That is what happened to New Paltz Mayor Jason West, who began issuing marriage licenses to same-sex couples last week in his Hudson Valley village. He pleaded not guilty Wednesday to misdemeanor charges that he broke the state's domestic relations law. (CNN Access: Mayor: Gender irrelevant in marriage, Mayor vows to keep marrying same-sex couples)
West told supporters after the hearing that same-sex marriages are an issue of civil rights.
"What we're witnessing in this country today is the largest flowering of a civil rights movement this country has seen in a generation," West said, adding that the law is gender-neutral.
Michael Adams, director of education and public affairs for the gay rights group Lambda, said, "We view the attorney general's opinion as a step forward because in fact what he said is that under the law as it's written, same-sex marriages are not permitted, but that law raises serious constitutional questions that will be resolved by the courts."
Adams also said New York is the first state to acknowledge it will recognize marriages from other states.
Actions in other states
In Portland, Oregon, Multnomah County officials began handing out marriage licenses Wednesday to gay and lesbian couples after County Attorney Agnes Sowle said refusing to do so would violate the state constitution. (Full story)
The county was to continue issuing marriage licenses to same-sex couples when the county office reopened Thursday.
Oregon Gov. Ted Kulongoski has asked the state attorney general to look into the legality of the marriages, but he will not seek an injunction to stop them in the meantime, said spokeswoman Mary Ellen Glynn.
Attorney General Hardy Myers is expected to have an answer within days, she said.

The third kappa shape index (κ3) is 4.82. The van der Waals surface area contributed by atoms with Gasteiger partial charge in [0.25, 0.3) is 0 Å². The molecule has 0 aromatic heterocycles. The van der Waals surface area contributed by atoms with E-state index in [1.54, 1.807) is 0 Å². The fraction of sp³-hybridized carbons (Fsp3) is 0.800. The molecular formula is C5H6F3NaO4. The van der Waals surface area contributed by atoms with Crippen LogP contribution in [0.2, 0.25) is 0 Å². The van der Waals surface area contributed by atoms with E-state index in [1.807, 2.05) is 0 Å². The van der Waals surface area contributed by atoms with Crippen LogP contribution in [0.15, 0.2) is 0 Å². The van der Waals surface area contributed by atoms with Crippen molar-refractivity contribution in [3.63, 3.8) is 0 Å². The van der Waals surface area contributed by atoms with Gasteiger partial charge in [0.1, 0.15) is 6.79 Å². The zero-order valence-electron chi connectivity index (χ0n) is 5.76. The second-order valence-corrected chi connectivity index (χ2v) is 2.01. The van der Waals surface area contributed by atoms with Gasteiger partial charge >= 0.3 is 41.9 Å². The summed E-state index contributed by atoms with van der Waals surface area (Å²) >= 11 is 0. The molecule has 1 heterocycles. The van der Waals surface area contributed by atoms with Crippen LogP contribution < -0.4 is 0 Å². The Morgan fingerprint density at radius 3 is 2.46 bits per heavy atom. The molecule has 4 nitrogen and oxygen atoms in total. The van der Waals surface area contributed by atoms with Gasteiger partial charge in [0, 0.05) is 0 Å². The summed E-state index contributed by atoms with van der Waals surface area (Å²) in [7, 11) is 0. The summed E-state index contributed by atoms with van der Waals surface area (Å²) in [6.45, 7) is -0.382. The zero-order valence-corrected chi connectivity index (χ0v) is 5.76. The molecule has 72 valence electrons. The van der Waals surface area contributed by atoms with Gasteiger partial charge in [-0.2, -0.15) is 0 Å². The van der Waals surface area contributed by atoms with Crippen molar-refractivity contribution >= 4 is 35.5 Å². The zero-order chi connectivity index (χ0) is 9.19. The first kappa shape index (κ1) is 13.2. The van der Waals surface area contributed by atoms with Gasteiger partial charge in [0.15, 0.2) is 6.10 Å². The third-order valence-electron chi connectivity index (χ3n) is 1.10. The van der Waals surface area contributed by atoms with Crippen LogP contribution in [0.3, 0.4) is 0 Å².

Myers spokesman Kevin Neely described Oregon's marriage law as "ambiguous." It defines marriage as "a civil contract entered into in person by males at least 17 years of age and females at least 17 years of age, who are otherwise capable."
Massachusetts brought the issue to the forefront in November, when the Supreme Judicial Court ruled that the state had failed to identify any "constitutionally adequate reason" to forbid gay or lesbian couples to marry. The court has ordered the state to begin granting same-sex licenses by May 17.
San Francisco officials began issuing same-sex wedding licenses last month under orders from Mayor Gavin Newsom, who cited the state constitutional ban against discrimination.
The issue has landed in the California Supreme Court, which refused to stop or invalidate the marriages already performed. But the court gave opponents until Friday to submit legal briefs against gay marriages.
Last week, President Bush endorsed a constitutional amendment to restrict marriage to two people of the opposite sex but said it should leave open the possibility that states could allow civil unions. (Bush calls for ban)
Senate Majority Leader Bill Frist, R-Tennessee, said Wednesday that the Constitution needs to be changed to ensure that the traditional definition of marriage would not be overturned by court rulings. (Full story)